William Levada, the Archbishop of San Francisco, is rumored to be the frontrunner for the post of prefect of the Congregation of the Doctrine of the Faith. He would replace Joseph Cardinal Ratzinger, who as we all know left the post when he was elected as Pope.

According to this article at CathNews, which cites Catholic News Service:
Catholic News Service says Archbishop Levada was one of the first residential bishops to be granted an audience with Pope Benedict XVI.

Archbishop Levada served on the staff of the Congregation from 1976 through 1982 and remained a close collaborator with Cardinal Ratzinger on the Catechism of the Catholic Church.

Choosing the Archbishop of San Francisco would make good sense. I am not familiar with the Archbishop, but coming from a city like San Francisco and dealing with its liberal lifestyles, Levada should be familiar with dealing with such issues. Such experience would be essential as the guardian of the Faith.

Wednesday, May 04, 2005

A return to tradition

Pope Benedict decides to revert to tradition and not preside at beatifications at Catholic News Agency

On 4 May, it was announced that the Holy Father would not preside over the beatification ceremonies. The task would revert back to the cardinals, whose province it had been up until 40 or so years ago. The upcoming beatification of American Mother Marianne Cope on 15 May will be presided over by the Prefect of the Congregation for the Causes of Saints.

The stated aim of this move is to make the Church less Pope-centric. Personally, I don't think that's the case. The Papacy is by its very nature the center of the Church. I rather see this as simply a move to return to the traditional ways of the Church, another reminder of Benedict XVI's appreciation of history.

Consumerism and Psalm 120

In his General Audience of 4 May, His Holiness Pope Benedict XVI continued the discussion of the Psalms as begun by his predecessor, John Paul II.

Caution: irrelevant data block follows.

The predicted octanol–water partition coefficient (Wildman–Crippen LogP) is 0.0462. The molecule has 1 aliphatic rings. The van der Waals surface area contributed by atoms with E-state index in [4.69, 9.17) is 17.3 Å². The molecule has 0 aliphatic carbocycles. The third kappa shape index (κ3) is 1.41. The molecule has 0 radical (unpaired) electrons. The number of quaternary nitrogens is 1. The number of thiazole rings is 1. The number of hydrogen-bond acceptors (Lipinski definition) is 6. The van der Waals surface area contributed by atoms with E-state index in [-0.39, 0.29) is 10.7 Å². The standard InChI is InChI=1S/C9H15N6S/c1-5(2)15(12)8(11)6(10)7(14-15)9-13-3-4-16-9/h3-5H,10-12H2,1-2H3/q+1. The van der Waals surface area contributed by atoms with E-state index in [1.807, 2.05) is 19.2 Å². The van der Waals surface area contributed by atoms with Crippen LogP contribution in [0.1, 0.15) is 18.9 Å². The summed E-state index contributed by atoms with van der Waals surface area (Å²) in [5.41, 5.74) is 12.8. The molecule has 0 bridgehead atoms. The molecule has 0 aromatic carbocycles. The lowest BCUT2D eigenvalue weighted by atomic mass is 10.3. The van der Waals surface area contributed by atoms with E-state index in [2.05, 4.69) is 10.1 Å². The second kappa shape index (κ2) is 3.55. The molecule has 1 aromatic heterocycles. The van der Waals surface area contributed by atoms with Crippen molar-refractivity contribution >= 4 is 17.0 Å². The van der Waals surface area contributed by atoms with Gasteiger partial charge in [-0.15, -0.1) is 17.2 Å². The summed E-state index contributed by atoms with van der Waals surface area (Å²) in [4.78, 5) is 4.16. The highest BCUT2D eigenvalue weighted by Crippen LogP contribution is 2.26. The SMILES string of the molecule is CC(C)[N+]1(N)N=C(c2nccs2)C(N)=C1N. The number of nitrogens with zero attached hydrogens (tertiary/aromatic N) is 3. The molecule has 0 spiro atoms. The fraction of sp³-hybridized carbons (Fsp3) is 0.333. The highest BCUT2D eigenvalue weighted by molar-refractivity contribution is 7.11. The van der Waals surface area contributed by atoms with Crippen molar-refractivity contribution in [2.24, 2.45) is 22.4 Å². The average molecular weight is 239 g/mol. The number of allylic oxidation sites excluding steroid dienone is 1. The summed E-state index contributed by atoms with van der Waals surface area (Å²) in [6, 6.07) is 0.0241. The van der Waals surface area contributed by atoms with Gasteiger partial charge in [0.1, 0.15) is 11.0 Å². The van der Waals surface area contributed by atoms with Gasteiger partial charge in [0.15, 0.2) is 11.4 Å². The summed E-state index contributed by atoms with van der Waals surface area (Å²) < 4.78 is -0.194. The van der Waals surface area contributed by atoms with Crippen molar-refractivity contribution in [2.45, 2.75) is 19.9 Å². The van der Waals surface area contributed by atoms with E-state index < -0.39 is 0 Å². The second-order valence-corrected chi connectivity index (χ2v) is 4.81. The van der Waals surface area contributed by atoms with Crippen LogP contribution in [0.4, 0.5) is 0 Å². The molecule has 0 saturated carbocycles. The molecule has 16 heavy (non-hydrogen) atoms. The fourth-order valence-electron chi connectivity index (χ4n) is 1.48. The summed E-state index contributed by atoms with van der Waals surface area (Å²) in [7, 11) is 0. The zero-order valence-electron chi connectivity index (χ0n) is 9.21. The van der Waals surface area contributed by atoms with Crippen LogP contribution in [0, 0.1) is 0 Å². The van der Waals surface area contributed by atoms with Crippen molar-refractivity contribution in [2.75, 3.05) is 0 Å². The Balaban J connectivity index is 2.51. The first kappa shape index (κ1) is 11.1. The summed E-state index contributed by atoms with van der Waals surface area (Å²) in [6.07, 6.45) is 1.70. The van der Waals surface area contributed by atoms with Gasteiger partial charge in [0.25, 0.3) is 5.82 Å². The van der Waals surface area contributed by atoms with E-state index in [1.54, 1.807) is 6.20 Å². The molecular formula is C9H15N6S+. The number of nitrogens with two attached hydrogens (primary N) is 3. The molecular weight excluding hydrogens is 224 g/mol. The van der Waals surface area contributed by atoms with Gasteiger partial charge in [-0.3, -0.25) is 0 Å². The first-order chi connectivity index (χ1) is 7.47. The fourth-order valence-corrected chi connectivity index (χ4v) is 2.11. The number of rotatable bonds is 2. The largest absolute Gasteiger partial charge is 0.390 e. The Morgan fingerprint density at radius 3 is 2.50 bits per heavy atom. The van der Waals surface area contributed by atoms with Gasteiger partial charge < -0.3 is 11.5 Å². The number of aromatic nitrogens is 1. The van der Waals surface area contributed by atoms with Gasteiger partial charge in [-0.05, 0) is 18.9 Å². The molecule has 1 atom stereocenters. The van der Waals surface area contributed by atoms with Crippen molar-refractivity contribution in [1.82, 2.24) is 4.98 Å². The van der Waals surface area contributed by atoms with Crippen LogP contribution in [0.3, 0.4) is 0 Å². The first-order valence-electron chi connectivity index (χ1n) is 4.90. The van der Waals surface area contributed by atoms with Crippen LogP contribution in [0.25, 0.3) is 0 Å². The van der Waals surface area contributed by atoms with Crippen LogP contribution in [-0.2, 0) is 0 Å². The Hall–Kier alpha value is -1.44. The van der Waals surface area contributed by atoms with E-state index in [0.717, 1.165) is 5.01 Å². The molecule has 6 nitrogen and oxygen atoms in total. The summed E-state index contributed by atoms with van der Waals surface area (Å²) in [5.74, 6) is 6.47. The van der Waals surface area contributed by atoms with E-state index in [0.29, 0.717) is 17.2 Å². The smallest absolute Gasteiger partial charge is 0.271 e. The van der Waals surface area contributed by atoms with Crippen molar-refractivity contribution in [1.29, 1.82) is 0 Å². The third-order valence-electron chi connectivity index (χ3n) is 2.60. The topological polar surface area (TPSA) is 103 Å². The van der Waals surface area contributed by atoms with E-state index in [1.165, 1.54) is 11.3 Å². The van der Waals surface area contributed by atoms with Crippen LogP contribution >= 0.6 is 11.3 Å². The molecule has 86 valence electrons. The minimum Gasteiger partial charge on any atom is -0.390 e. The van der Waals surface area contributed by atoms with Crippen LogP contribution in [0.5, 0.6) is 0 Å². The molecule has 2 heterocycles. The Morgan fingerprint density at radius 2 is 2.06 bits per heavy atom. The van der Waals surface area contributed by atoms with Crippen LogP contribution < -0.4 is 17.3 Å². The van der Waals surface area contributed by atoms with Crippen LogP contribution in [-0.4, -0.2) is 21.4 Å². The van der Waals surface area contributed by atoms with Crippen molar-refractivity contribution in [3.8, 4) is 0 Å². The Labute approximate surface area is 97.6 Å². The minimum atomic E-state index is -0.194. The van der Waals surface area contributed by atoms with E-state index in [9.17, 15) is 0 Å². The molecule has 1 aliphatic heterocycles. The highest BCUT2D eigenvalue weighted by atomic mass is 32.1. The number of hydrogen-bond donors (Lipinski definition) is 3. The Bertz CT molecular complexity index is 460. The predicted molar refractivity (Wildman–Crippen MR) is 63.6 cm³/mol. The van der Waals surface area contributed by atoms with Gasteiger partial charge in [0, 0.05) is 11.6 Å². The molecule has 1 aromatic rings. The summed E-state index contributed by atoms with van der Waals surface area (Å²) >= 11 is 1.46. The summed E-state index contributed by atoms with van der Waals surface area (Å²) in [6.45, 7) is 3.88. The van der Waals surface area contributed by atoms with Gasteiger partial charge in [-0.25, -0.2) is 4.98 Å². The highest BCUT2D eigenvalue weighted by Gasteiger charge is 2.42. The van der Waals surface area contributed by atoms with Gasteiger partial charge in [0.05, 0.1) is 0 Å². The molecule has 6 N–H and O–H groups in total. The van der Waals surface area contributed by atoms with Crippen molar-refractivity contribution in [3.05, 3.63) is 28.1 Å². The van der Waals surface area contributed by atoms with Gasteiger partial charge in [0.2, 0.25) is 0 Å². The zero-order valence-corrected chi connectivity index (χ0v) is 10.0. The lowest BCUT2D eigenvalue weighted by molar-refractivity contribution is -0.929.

His comments, more fully detailed in the article Pope warns against idolatry of riches and comfort at Catholic World News, centered on Psalm 120 (Psalm 121 in many versions). The psalm praises God for the protection that He grants to His chosen people.

In his prepared remarks, the Holy Father noted:
This faith-filled profession of trust in God’s provident concern, which accompanies us at every moment of our lives, has resounded for centuries in the Church’s liturgy and in the prayers of her saints. May the Lord indeed protect us from every evil, and grant all that our hearts desire, "both now and for ever."

As he added in his extemporaneous remarks detailed in the CWN article, Benedict XVI explained the mssage of the psalm in terms of riches and comfort:
Here the Pontiff cautioned against the ambitions that men are tempted to regard as "the high points of life," involving the pursuit of worldly power and material goods. The believer, he said, must not allow those temptations to deflect his attention from God, nor to forget that "God will protect us with love at all times."

The key here is the point that our comfort comes from God through Jesus and not through consumerism and material possessions. Certainly this is not a new point, but in picking up where John Paul left off with the Psalms, Benedict XVI also picks up where his predecessor left off in the struggle against consumerism as the false be-all, end-all of human existence.

Psalm 120 is also an excellent example of parallelism found in Hebrew poetry.

Tuesday, May 03, 2005

Too good to pass up

Opinion: New Catholic leader is notoriously anti-gay comes from The Open Closet.

I'm not going to get into the merits of this article except on one point:

While pundits say it is too soon to conjecture fully about the tenor of this new papacy, the well-documented religious leanings of Pope Benedict XVI – as Cardinal Ratzinger has chosen for his official papal name – suggest that the incoming pontiff will follow closely in his predecessor’s footsteps by advocating a tightly-controlled interpretation of Scripture and a renewed focus on returning the church to its ultraconservative roots.

The bolds are my own. It says something about the veracity of such 'opinion' when the writer giving the opinion is so fundamentally uninformed as to what the Roman Church's doctrine really is when it comes to Scripture. Wasn't one of the Reformation's key points against the Church that Rome did not follow Scripture closely enough? And that 'ultra conservative' point. That just makes me smile.

If the homosexual community wishes to comment on Benedict XVI and the Roman Catholic Church, by all means, it's a free country. But the least they could do is find columnists who know what they're talking about.